Tervatulli was the first social firm in Finland. Its founder, Mauri Korhonen, was an engineer in a shipping company, and both his parents were deaf. Through this family connection, he knew that the vast majority of deaf people were destined to remain unemployed, and so he decided to do something about it. With the help of his sister, who worked in a large voluntary association, in 1996 he set up a firm to employ handicapped people, starting in the welding business and then spotting recycling as a promising sector. It now provides work for some 35 people in metal fabrication (including wheelchair ramps and recycling machinery), construction, recycling and cleaning.

Five years later Mr Korhonen saw an opportunity to use EQUAL to spread the idea of social firms further. “I think he contacted STAKES because he thought we would be better at coping with the paperwork aspects of the EQUAL partnership,” says Ms Pöyhönen self-deprecatingly. “And we saw the recycling field as a very solid and down-to-earth business with a growing future, especially as the European WEEE (waste electrical and electronic equipment) legislation[2], which would oblige producers to take back and safely dispose of household electrical goods, was about to come into force in August 2005.”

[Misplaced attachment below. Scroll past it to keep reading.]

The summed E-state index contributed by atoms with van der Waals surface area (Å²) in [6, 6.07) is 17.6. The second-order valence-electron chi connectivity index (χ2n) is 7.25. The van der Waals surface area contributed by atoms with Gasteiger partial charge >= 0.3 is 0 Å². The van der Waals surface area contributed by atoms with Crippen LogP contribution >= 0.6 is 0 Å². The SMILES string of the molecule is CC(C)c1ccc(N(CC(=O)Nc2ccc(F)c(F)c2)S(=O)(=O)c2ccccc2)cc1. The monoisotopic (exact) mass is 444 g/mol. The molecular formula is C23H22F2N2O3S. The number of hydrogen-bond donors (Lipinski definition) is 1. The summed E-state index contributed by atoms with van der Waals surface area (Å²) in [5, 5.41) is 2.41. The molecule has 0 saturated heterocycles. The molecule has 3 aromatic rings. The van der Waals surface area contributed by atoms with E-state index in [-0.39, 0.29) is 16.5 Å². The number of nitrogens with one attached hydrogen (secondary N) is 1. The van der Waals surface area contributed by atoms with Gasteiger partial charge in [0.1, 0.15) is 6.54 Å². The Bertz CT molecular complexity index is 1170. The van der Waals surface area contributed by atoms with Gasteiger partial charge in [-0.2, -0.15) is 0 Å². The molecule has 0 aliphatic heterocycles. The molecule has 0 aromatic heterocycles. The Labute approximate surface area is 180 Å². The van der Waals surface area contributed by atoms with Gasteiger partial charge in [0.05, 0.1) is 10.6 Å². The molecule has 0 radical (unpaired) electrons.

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On an industrial estate on the north-eastern edge of Helsinki stands the premises of Työ & Toiminta ry (‘Work & Action’) http://www.kierratys.net, a 1,600 square metre warehouse stacked high with the most astonishing Aladdin’s cave of electronic equipment. Along the corridor are rooms with just space for a workbench squeezed in among a teetering jumble of slightly dusty televisions, radios and stereos. The basement is full of wonky bicycles. Out in the main store there is pallet racking to the ceiling, jammed with unwanted consumer durables, including dozens of wide-screen televisions, apparently already past their sell-by date. In a corner stand bins for four grades of reclaimed aluminium, copper and other metals. Against one wall stands a specialised workbench for dismantling cathode ray tubes, which are what make up the screens of televisions and computers. “You need to take great care with these, as the front of the screen is coated with a compound containing lead,” says the company’s genial managing director Kari Honkanen.